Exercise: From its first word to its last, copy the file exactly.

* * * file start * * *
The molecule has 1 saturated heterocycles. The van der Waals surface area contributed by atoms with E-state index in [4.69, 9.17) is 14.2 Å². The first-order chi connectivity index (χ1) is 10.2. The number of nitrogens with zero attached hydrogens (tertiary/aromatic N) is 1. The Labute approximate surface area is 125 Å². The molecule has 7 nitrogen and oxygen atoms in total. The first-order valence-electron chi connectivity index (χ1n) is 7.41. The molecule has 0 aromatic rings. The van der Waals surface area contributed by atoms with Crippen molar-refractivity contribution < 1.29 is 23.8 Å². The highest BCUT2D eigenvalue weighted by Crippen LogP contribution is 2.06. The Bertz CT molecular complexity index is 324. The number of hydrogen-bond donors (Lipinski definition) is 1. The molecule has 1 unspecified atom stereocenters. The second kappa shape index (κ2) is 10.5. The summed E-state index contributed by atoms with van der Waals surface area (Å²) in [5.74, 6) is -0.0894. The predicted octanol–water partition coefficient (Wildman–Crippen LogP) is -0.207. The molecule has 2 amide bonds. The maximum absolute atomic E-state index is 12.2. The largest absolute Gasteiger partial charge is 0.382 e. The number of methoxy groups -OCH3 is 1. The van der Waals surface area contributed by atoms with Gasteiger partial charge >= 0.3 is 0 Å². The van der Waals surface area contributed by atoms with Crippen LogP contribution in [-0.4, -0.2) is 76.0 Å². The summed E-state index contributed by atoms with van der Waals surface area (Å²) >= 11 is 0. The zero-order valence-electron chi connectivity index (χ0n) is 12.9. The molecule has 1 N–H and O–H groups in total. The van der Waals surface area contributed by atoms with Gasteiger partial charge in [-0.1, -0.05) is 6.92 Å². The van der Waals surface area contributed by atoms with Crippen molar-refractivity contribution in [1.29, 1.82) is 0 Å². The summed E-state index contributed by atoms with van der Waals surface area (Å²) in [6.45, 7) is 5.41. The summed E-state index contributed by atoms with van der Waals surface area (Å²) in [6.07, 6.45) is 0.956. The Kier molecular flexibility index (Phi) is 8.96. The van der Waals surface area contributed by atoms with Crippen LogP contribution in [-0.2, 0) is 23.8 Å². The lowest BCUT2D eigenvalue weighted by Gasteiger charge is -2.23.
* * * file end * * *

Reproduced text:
The molecule has 1 saturated heterocycles. The van der Waals surface area contributed by atoms with E-state index in [4.69, 9.17) is 14.2 Å². The first-order chi connectivity index (χ1) is 10.2. The number of nitrogens with zero attached hydrogens (tertiary/aromatic N) is 1. The Labute approximate surface area is 125 Å². The molecule has 7 nitrogen and oxygen atoms in total. The first-order valence-electron chi connectivity index (χ1n) is 7.41. The molecule has 0 aromatic rings. The van der Waals surface area contributed by atoms with Crippen molar-refractivity contribution < 1.29 is 23.8 Å². The highest BCUT2D eigenvalue weighted by Crippen LogP contribution is 2.06. The Bertz CT molecular complexity index is 324. The number of hydrogen-bond donors (Lipinski definition) is 1. The molecule has 1 unspecified atom stereocenters. The second kappa shape index (κ2) is 10.5. The summed E-state index contributed by atoms with van der Waals surface area (Å²) in [5.74, 6) is -0.0894. The predicted octanol–water partition coefficient (Wildman–Crippen LogP) is -0.207. The molecule has 2 amide bonds. The maximum absolute atomic E-state index is 12.2. The largest absolute Gasteiger partial charge is 0.382 e. The number of methoxy groups -OCH3 is 1. The van der Waals surface area contributed by atoms with Gasteiger partial charge >= 0.3 is 0 Å². The van der Waals surface area contributed by atoms with Crippen LogP contribution in [-0.4, -0.2) is 76.0 Å². The summed E-state index contributed by atoms with van der Waals surface area (Å²) >= 11 is 0. The zero-order valence-electron chi connectivity index (χ0n) is 12.9. The molecule has 1 N–H and O–H groups in total. The van der Waals surface area contributed by atoms with Gasteiger partial charge in [-0.1, -0.05) is 6.92 Å². The van der Waals surface area contributed by atoms with Crippen molar-refractivity contribution in [1.29, 1.82) is 0 Å². The summed E-state index contributed by atoms with van der Waals surface area (Å²) in [6.45, 7) is 5.41. The summed E-state index contributed by atoms with van der Waals surface area (Å²) in [6.07, 6.45) is 0.956. The Kier molecular flexibility index (Phi) is 8.96. The van der Waals surface area contributed by atoms with Crippen LogP contribution in [-0.2, 0) is 23.8 Å². The lowest BCUT2D eigenvalue weighted by Gasteiger charge is -2.23.